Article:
President Hugo Chávez' admission on Tuesday that Cuban doctors found a two-centimeter lesion in the same place where they removed a cancerous tumor last year, has raised doubts about his re-election prospects. 

Chávez is facing a re-election battle against united opposition candidate Henrique Capriles on Oct. 7th.

The news is bad for Chávez's political longevity, said Luis Vicente Leon, director of surveying at the Datanalisis polling firm. Even if the 57-year-old president returns to form after surgery, it will "be difficult to avoid comparisons to his rival (Henrique) Capriles," an energetic and athletic 39-year-old former governor, the pollster said.

Analyst Cynthia Arnson of the Woodrow Wilson International Center in Washington said the new surgery seriously complicates Chávez's re-election prospects.

"It's now clear that Chávez's cancer is far from cured. Chávez's illness — his ability to campaign as well as to govern — is a major factor in the race. It erodes the aura of invincibility as well as inevitability that Chávez has always tried to create," she said.

The governing party will also be vexed as it lacks an alternative candidate with Chávez's charisma and popular following, Arnson said. She predicted the development will make "a tight race even tighter" against Capriles.

On the public call to Venezuela state TV on Tuesday, Chávez said that he will have to have the tumor removed and will likely need radiation therapy.

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The admission confirmed rumors about Chávez’s health that began spreading when Nelson Bocaranda, a columnist at Venezuelan daily El Universal, posted an article to his blog and several tweets saying the president’s health had deteriorated and he had traveled to Havana to assess whether he needed surgery. Bocaranda based the reporting on unnamed sources in Miami and Cuba.

Bocaranda added other colorful details. Chávez relies on steroids to maintain his strength and the appearance of good health as the campaign for the Venezuelan presidency against opposition candidate Henrique Capriles heats up, according to Bocaranda, who does not cite sources for the allegation.

Venezuelan state media had denied the rumor and Venezuelan Minister of Communication Andrés Izarra even dennounced Bocaranda on Monday on his Twitter account, calling the writings a “dirty war.”

But by Tuesday, Chávez admitted to the sudden trip to Cuba and the discovery of a lesion. That will most likely mean being incapacitated in the coming weeks.

"I'm not going to be able to continue with the same rhythm," he said, adding he would need to "rethink my personal agenda and take care of myself, confront what must be confronted."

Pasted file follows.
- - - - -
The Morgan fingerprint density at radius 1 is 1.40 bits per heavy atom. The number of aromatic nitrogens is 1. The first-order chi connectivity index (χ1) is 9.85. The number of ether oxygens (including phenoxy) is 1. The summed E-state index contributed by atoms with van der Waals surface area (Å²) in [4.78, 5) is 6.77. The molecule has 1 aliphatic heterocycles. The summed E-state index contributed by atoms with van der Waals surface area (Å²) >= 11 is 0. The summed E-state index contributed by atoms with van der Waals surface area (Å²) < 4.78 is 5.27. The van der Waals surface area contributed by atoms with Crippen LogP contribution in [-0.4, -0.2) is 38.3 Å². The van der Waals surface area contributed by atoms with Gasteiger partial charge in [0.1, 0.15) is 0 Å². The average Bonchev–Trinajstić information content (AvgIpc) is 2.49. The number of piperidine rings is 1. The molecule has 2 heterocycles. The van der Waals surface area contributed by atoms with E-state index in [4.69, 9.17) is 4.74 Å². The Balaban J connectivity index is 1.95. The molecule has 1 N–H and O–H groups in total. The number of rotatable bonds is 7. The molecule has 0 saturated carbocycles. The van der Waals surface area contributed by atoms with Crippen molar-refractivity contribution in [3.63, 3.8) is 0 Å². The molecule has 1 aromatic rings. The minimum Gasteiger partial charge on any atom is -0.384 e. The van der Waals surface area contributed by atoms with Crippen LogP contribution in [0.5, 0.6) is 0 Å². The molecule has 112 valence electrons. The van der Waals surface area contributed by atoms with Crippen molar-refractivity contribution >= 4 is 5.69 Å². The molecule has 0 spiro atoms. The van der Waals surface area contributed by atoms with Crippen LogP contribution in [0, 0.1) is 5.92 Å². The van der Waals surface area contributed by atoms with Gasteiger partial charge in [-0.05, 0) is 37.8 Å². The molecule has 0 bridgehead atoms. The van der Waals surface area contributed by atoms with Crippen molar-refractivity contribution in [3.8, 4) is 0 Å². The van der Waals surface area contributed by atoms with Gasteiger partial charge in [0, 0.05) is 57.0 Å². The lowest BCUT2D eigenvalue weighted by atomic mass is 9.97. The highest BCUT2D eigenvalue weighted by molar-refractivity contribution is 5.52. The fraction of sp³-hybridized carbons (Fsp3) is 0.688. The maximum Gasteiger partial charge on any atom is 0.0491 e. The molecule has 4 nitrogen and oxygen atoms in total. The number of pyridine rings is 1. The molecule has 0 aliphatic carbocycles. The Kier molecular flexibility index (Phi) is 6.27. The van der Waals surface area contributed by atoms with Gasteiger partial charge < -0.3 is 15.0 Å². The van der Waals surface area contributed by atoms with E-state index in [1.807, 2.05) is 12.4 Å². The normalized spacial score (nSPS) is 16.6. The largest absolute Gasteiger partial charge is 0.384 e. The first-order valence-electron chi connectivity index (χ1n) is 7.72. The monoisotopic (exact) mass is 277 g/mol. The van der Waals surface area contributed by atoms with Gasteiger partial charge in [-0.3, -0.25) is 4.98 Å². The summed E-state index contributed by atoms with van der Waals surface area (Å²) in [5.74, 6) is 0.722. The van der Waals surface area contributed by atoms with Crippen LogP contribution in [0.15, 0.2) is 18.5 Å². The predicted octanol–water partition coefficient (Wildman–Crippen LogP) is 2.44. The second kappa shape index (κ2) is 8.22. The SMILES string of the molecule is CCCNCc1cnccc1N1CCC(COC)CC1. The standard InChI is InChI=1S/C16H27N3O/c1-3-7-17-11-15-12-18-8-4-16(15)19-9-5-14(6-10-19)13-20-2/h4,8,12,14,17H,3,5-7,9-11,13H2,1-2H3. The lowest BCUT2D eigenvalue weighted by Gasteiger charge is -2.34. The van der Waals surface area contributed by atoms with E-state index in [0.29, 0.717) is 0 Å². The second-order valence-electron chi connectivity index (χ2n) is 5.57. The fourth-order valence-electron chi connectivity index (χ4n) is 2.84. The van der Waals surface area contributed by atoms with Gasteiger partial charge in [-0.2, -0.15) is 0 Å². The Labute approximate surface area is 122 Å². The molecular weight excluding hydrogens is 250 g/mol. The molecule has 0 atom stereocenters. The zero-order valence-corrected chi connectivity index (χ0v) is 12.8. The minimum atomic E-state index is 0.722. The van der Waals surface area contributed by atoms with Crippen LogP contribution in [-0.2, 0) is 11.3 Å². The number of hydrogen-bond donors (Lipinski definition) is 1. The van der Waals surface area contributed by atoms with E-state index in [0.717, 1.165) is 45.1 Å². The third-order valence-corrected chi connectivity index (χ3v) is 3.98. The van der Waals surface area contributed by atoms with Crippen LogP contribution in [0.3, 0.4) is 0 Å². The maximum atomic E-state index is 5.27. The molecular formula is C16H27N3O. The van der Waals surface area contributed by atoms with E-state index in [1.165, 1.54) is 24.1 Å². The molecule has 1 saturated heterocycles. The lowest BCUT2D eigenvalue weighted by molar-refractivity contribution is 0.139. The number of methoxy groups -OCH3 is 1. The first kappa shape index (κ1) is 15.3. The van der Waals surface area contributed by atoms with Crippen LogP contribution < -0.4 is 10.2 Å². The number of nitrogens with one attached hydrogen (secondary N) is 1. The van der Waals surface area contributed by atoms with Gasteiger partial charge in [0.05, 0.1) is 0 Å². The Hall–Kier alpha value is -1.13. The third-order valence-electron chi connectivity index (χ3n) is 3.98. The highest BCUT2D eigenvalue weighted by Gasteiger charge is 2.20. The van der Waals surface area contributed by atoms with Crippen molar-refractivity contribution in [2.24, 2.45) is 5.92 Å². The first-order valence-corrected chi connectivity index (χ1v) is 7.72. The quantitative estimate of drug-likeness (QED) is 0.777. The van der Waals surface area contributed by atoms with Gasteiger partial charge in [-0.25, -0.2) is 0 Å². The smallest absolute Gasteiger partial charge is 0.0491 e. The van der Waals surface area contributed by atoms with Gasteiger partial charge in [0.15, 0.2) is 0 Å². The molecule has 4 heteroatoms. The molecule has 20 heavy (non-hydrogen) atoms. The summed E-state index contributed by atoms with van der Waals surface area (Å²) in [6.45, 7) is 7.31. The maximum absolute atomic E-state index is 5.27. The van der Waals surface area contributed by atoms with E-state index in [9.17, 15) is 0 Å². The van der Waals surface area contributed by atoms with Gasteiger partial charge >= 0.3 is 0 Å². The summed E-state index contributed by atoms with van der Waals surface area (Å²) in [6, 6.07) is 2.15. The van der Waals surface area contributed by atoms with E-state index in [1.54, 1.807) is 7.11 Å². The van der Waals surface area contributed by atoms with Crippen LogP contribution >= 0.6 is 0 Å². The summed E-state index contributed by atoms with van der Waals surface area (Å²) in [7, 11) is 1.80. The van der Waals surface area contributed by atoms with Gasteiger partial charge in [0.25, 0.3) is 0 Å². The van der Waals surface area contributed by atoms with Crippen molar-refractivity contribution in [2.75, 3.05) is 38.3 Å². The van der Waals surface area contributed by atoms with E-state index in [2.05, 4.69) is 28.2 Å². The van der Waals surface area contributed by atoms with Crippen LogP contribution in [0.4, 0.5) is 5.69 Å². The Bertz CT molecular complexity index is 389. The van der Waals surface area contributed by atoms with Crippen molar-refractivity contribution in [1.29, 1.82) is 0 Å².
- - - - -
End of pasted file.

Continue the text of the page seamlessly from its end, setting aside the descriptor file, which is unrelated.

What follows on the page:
A leading Colombian oncologist, Dr. Carlos Castro, said that if Chávez undergoes radiation therapy that typically means a minimum of 10 daily sessions, which means Chávez would need to name a temporary replacement while undergoing treatment.

From July to September last year, Chávez received four rounds of chemotherapy, both in Cuba and in Venezuela, and he subsequently said tests showed he was cancer-free.

Chávez on Tuesday denied rumors that the cancer had spread aggressively even as he said doctors do not know whether the new growth was malignant.

"I completely deny what's going around that I have metastasis in the liver or I don't know where, that the cancer has spread all over my body and that I'm already dying," he said.

He has never given the cancer's exact nature or location, and opposition politicians and critics have repeatedly accused Chávez of a lack of transparency.

In recent weeks, he has recovered the hair he shaved off during chemotherapy and he has appeared vigorous, although he is puffy around the face and neck. He had returned to a full schedule of activities including marathon television appearances.

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Doctors consulted by The Associated Press said it was difficult to assess Chávez's prognosis.But Dr. Javier Cebrian, a colorectal specialist and chief surgeon at University Hospital in Caracas, said the lesion being in the very place the initial tumor was removed was not good.

"A local recurrence is a bad symptom because it means the illness is growing again," he said.

"It's an ominous sign," agreed Dr. Michael Pishvaian, a Georgetown University oncologist.

Pishvaian said doctors often use the term lesion to refer to a new tumor, which appears to fit Chávez's description.

He said such a reappearance, particularly when a patient has undergone surgery then chemotherapy, suggests cancerous cells have resisted the treatments.

This report is based on the Associated Press and writers Vivian Sequera in Bogota, Colombia, Ian James in New York and Andrea Rodríguez in Havana contributed to this report.

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